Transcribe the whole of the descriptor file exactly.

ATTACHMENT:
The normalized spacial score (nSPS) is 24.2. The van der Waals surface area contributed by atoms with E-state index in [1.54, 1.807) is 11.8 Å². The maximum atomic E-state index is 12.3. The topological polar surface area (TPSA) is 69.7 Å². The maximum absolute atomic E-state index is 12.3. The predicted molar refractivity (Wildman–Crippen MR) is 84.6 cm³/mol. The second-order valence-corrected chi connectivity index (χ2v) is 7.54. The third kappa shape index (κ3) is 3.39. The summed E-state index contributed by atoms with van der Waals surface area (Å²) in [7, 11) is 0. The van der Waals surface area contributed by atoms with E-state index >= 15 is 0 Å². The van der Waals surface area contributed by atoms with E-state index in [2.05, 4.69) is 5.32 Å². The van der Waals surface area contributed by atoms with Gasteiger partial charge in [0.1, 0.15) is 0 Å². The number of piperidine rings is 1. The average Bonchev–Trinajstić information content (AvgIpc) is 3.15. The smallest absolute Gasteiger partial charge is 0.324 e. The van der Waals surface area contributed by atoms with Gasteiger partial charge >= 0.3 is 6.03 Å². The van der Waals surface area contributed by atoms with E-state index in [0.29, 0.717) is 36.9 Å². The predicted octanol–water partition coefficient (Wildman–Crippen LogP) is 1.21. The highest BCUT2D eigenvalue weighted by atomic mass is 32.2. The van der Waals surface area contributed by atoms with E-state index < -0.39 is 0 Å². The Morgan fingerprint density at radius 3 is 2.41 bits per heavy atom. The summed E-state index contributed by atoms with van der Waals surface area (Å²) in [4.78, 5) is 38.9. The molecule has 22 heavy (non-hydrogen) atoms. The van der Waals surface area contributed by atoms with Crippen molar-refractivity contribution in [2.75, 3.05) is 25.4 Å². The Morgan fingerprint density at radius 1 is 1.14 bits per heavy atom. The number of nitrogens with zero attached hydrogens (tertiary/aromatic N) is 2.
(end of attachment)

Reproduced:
The normalized spacial score (nSPS) is 24.2. The van der Waals surface area contributed by atoms with E-state index in [1.54, 1.807) is 11.8 Å². The maximum atomic E-state index is 12.3. The topological polar surface area (TPSA) is 69.7 Å². The maximum absolute atomic E-state index is 12.3. The predicted molar refractivity (Wildman–Crippen MR) is 84.6 cm³/mol. The second-order valence-corrected chi connectivity index (χ2v) is 7.54. The third kappa shape index (κ3) is 3.39. The summed E-state index contributed by atoms with van der Waals surface area (Å²) in [7, 11) is 0. The van der Waals surface area contributed by atoms with E-state index >= 15 is 0 Å². The van der Waals surface area contributed by atoms with E-state index in [2.05, 4.69) is 5.32 Å². The van der Waals surface area contributed by atoms with Gasteiger partial charge in [0.1, 0.15) is 0 Å². The number of piperidine rings is 1. The average Bonchev–Trinajstić information content (AvgIpc) is 3.15. The smallest absolute Gasteiger partial charge is 0.324 e. The van der Waals surface area contributed by atoms with Gasteiger partial charge >= 0.3 is 6.03 Å². The van der Waals surface area contributed by atoms with E-state index in [0.29, 0.717) is 36.9 Å². The predicted octanol–water partition coefficient (Wildman–Crippen LogP) is 1.21. The highest BCUT2D eigenvalue weighted by atomic mass is 32.2. The van der Waals surface area contributed by atoms with E-state index < -0.39 is 0 Å². The Morgan fingerprint density at radius 3 is 2.41 bits per heavy atom. The summed E-state index contributed by atoms with van der Waals surface area (Å²) in [4.78, 5) is 38.9. The molecule has 22 heavy (non-hydrogen) atoms. The van der Waals surface area contributed by atoms with Crippen molar-refractivity contribution in [2.75, 3.05) is 25.4 Å². The Morgan fingerprint density at radius 1 is 1.14 bits per heavy atom. The number of nitrogens with zero attached hydrogens (tertiary/aromatic N) is 2.